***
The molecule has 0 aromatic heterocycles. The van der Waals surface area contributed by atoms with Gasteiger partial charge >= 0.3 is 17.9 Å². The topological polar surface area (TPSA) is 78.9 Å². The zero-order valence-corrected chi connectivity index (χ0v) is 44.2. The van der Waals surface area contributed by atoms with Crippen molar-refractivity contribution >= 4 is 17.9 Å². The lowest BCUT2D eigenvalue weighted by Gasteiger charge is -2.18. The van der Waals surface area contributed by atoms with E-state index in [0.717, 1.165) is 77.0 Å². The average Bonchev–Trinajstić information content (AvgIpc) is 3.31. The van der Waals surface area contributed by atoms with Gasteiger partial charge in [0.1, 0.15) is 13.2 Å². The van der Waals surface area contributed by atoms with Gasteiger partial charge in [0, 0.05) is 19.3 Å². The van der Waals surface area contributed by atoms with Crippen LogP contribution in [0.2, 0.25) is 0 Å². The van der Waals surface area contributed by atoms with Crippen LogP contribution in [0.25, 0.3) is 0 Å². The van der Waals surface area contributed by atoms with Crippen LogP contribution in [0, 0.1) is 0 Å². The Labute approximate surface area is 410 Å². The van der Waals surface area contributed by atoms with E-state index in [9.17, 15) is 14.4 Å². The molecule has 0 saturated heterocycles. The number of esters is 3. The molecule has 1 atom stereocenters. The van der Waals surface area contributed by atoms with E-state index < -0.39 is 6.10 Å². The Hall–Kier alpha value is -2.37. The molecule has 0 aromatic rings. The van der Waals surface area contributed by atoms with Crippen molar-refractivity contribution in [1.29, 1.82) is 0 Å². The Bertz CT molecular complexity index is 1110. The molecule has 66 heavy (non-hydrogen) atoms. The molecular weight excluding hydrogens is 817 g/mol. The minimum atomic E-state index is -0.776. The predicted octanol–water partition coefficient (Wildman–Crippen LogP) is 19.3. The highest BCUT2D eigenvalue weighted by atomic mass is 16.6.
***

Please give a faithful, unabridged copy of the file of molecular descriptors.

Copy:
The molecule has 0 aromatic heterocycles. The van der Waals surface area contributed by atoms with Gasteiger partial charge >= 0.3 is 17.9 Å². The topological polar surface area (TPSA) is 78.9 Å². The zero-order valence-corrected chi connectivity index (χ0v) is 44.2. The van der Waals surface area contributed by atoms with Crippen molar-refractivity contribution >= 4 is 17.9 Å². The lowest BCUT2D eigenvalue weighted by Gasteiger charge is -2.18. The van der Waals surface area contributed by atoms with E-state index in [0.717, 1.165) is 77.0 Å². The average Bonchev–Trinajstić information content (AvgIpc) is 3.31. The van der Waals surface area contributed by atoms with Gasteiger partial charge in [0.1, 0.15) is 13.2 Å². The van der Waals surface area contributed by atoms with Gasteiger partial charge in [0, 0.05) is 19.3 Å². The van der Waals surface area contributed by atoms with Crippen LogP contribution in [0.2, 0.25) is 0 Å². The van der Waals surface area contributed by atoms with Crippen LogP contribution in [0.25, 0.3) is 0 Å². The van der Waals surface area contributed by atoms with Crippen LogP contribution in [0, 0.1) is 0 Å². The Labute approximate surface area is 410 Å². The van der Waals surface area contributed by atoms with E-state index in [9.17, 15) is 14.4 Å². The molecule has 0 saturated heterocycles. The number of esters is 3. The molecule has 1 atom stereocenters. The van der Waals surface area contributed by atoms with E-state index < -0.39 is 6.10 Å². The Hall–Kier alpha value is -2.37. The molecule has 0 aromatic rings. The van der Waals surface area contributed by atoms with Crippen molar-refractivity contribution in [1.29, 1.82) is 0 Å². The Bertz CT molecular complexity index is 1110. The molecule has 66 heavy (non-hydrogen) atoms. The molecular weight excluding hydrogens is 817 g/mol. The minimum atomic E-state index is -0.776. The predicted octanol–water partition coefficient (Wildman–Crippen LogP) is 19.3. The highest BCUT2D eigenvalue weighted by atomic mass is 16.6.